The question that hung over the Ireland team was what would happen when the game calmed down and as Scotland edged forward, we got an idea.
They were cagey at first but grew in confidence. Shay Given tipped a Steven Fletcher shot over the bar when the forward wasn't closed down. Ireland had been caught by a set-piece in Glasgow and they were slow to get out to the resulting corner which saw Matt Ritchie crossing to the far post.
Naismith and Shaun Maloney's influence was growing and would become more pronounced in the second half while Glenn Whelan tried to keep the aggressive intent going as he went in hard on James Morrison before chasing Scott Brown but being too late to make a late tackle. He was booked shortly afterwards for a challenge on Fletcher while McCarthy was lucky to get only a yellow after leading with an elbow on Russell Martin.
The weaknesses in the Scottish defence became obvious in the minutes before half-time. Murphy directed a header towards goal from just inside the box and David Marshall scrambled back to put it out for a corner. Robbie Brady delivered dangerous corners all afternoon but they perhaps caused more anxiety than they should have. Murphy won a header and Marshall was wrong-footed and his save was more of a gentle caress of the ball into the path of Walters who finished from an offside position.
Strachan's side were dangerous and Ireland, too, are always capable of anything. Within 60 seconds of the second half, Scotland had equalised. Ikechi Anya had replaced Matt Ritchie and he was involved in the goal which resembled the winner in Glasgow.
Naismith and Maloney combined again before a one-two between Anya and Maloney pulled the Irish defence out of position. Maloney's shot was going wide before it deflected off John O'Shea.
Murphy had a chance immediately but he shot too close to Marshall while Ireland continued to find space and Seamus Coleman continued to cross poorly.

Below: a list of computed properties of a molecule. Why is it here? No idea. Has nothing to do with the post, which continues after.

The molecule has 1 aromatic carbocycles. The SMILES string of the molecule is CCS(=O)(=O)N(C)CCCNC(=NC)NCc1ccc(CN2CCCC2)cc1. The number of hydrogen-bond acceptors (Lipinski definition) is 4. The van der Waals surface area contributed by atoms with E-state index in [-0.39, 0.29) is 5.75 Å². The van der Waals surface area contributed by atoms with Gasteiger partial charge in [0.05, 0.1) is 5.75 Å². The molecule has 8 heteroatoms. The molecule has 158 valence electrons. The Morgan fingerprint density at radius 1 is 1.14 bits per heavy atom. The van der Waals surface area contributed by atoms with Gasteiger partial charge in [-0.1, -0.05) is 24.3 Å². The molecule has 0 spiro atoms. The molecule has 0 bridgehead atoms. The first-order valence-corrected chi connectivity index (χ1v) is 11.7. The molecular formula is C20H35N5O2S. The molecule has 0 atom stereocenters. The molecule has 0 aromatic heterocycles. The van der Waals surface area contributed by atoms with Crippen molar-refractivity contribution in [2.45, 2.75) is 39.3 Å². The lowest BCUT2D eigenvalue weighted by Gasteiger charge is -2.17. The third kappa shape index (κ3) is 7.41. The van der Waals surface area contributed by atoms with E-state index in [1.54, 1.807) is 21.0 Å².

Scotland looked like the team that played in Glasgow as Anya caused problems on the left and Ireland looked a little desperate.
Murphy was jaded but James McClean was the first substitution, sent on in the 67th minute for Whelan.
Ireland went forward with McClean winning a corner after Hoolahan picked him out on the left but Ireland wasted a series of set-pieces.
Hoolahan was then replaced by Robbie Keane as Ireland needed three points while O'Neill said later that he knew Ireland would play more long balls as they looked for the winner.
It was a baffling decision, robbing Ireland of their invention when they needed it most.
Ireland also needed their history of late goals which has kept them in the group and Shane Long finally came on for Murphy.
O'Neill sarcastically applauded when the referee finally awarded a free-kick in Ireland's favour and there was another heave but if the first half had seen a fine combination of long ball and finesse, Ireland without Hoolahan were without the finesse.
They were now a team without much of a plan and there was no late goal, just another familiar if downbeat ending.